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Players, Don't Overcomplicate Solutions to In-Game Problems

It's Often Simpler Than You Think

By Neal LitherlandPublished 2 years ago 5 min read
Top Story - March 2022

"All right, so I'm going to cast the three spells I mentioned, activate my bardic music for the bonus, and then take out the wand, and all of that combined should-"

The fighter tapped the bard on the shoulder, interrupting his planning. When he turned, Kurteus held up a grappling hook and a rope.

"Maybe I missed something, Duncan, but I've got 50 feet of rope and a Strength score of 20. You think that would be enough to pull that rowboat to this side of the 25-foot stream?"

It's been over 10 years since I had this interaction at a gaming table, but it is one that has stuck with me because the lesson becomes more important the longer one plays any RPG. Because so many of us get used to making absurd combinations of powers and abilities, and using big, flashy resources to accomplish things, that we sometimes forget there's usually a simpler, more straightforward way to accomplish our goals.

This week I wanted to remind folks that, before you pick up your dice, work smarter, not harder.

And before I go any further down this rabbit hole, don't forget to stop by my gaming blog Improved Initiative for more RPG content, and check out my full Vocal archive as well!

Keep It Simple (The KISS Method)

Even when your character sheet looks like this.

Regardless of how mechanically complicated (or not complicated) your particular RPG of choice is, this is a trap that we all fall into sooner or later. After all, there is a reason it's a trope that a group will sit around a table, making a plan for three hours, and then once the dice come out the plan is immediately scrapped.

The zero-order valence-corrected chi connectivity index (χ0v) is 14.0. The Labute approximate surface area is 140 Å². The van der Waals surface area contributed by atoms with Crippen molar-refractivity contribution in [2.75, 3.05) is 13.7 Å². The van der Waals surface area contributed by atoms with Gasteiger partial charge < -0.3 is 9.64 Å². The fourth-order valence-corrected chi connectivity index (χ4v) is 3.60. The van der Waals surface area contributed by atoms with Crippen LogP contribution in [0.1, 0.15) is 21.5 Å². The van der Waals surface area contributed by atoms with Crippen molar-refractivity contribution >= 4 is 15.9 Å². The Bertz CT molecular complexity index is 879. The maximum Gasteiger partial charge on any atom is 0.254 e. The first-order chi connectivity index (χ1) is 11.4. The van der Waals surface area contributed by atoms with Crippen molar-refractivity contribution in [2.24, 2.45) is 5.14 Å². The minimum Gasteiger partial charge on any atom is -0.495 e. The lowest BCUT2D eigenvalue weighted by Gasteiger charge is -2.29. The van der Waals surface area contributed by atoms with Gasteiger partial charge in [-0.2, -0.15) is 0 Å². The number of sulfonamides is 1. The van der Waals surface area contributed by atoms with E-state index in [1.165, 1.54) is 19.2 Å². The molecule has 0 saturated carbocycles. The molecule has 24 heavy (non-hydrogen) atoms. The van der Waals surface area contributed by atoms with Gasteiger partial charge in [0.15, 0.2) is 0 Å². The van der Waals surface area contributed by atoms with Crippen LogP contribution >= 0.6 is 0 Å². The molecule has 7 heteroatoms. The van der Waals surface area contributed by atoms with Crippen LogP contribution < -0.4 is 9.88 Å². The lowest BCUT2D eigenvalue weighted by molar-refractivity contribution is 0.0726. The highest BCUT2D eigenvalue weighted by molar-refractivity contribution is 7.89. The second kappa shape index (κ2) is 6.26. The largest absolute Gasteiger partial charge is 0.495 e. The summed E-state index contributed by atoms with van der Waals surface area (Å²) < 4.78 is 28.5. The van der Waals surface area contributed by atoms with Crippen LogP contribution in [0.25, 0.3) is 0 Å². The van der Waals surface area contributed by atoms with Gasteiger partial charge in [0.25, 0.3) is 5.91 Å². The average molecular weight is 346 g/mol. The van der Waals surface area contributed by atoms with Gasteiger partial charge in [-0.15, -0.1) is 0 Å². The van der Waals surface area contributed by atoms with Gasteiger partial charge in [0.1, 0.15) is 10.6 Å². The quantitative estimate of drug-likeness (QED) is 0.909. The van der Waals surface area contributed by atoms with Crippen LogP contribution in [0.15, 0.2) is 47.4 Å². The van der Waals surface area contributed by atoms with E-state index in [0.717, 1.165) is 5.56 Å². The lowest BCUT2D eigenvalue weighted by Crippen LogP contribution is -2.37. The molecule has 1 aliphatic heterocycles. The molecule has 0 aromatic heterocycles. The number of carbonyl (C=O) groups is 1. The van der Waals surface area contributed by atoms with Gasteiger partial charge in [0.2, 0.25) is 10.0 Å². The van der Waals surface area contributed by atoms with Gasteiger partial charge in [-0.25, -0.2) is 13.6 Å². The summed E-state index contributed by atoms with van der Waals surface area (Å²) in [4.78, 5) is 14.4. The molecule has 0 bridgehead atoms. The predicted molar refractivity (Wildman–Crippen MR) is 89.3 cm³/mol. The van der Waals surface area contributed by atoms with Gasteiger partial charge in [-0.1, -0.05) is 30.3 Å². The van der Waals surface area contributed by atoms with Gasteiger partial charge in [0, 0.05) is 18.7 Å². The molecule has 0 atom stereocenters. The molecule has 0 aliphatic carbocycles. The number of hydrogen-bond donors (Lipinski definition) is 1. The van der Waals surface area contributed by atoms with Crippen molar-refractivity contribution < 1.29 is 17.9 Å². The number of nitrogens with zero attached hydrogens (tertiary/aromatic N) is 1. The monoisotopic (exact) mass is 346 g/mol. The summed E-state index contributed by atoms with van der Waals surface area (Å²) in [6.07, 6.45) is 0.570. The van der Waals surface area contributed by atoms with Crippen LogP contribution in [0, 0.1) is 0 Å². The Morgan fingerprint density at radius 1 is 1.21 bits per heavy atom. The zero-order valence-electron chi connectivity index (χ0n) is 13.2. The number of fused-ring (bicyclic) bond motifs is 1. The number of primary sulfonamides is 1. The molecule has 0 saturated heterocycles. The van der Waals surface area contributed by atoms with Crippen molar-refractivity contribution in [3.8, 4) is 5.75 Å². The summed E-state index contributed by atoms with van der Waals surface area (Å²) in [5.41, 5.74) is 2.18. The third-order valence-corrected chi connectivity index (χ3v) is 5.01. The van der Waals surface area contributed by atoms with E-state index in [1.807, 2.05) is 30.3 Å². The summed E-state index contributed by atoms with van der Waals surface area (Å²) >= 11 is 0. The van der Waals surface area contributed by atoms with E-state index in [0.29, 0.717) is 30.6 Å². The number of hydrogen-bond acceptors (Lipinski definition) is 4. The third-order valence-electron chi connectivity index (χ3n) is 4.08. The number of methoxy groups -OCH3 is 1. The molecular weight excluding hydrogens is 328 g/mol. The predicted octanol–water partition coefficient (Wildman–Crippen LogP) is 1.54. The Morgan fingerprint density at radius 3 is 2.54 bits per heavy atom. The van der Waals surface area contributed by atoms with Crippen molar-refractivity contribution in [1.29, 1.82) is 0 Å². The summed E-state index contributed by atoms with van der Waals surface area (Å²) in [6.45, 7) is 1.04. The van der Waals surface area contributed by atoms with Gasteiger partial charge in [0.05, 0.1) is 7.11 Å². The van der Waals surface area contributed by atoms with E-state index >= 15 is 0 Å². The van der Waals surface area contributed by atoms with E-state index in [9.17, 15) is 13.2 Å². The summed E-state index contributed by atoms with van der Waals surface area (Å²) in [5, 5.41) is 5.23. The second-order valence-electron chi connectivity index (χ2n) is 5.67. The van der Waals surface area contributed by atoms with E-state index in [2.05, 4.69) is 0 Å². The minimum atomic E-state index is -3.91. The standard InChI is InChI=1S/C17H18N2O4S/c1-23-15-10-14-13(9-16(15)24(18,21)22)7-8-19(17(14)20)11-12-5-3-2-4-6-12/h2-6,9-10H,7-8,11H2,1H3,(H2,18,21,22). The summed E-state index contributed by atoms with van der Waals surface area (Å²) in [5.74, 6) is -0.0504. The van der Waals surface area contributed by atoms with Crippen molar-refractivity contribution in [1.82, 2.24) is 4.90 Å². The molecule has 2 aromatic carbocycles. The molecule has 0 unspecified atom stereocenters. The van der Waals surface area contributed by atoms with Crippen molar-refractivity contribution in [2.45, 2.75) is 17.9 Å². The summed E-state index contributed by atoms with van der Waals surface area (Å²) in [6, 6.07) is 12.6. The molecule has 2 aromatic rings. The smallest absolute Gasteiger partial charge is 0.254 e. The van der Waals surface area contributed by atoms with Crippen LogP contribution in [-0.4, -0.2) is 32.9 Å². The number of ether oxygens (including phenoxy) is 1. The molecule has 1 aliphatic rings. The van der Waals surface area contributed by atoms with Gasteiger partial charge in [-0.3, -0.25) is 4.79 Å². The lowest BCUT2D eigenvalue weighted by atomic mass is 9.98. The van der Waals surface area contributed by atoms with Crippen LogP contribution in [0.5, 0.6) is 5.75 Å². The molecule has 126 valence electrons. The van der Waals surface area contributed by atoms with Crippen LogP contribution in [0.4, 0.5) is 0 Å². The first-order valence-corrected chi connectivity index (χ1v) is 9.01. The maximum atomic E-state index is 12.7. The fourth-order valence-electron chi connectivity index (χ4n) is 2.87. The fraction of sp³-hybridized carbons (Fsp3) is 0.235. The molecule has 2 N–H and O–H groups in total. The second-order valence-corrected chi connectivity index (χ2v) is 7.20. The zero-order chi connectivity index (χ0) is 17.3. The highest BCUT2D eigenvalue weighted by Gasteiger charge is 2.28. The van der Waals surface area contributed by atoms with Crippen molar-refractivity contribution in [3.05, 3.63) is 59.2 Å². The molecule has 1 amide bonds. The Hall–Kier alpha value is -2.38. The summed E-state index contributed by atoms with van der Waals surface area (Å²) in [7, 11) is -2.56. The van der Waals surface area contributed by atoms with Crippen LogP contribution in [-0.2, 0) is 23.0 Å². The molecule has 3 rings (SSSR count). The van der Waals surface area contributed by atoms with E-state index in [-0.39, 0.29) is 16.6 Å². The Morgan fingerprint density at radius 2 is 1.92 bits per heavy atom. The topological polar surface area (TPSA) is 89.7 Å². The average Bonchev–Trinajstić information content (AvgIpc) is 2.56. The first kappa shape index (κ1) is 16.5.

That's why for this week's Crunch post I wanted to remind everyone out there to take a moment, breathe, and re-focus when they're faced with challenges at the table. And then to consider using a few of the following steps that I go through myself in order to make sure I'm not missing the forest for the trees.

- First, establish your goal. Whether you need to get the rowboat from one side of the river to the other, or you need to get into a guarded room in the palace, you need to firmly establish what you're trying to accomplish. Otherwise you'll get all snarled up going forward.

- Second, ask what options are off-limits for achieving that goal. For instance, if you need to steal an item of great importance, but that item is under guard, can you just slay the guards? Or is that not acceptable? Do you need to be able to do something stealthily? These modifiers can help clarify your initial goal.

- Third, ask what methods are going to most directly lead you from where you are, to achieving your goal, without violating any conditions from option two. Returning to the heist, you could fill the room with choking smoke while the party slips in using some form of protection, stealing the items in the chaos, and vanishing in the night. You could cause a distraction elsewhere, hoping the guards leave and give you a window of opportunity. You could just kick in the door and use non-lethal spells and weapons to render the guards immobile, absconding with your ill-gotten gains.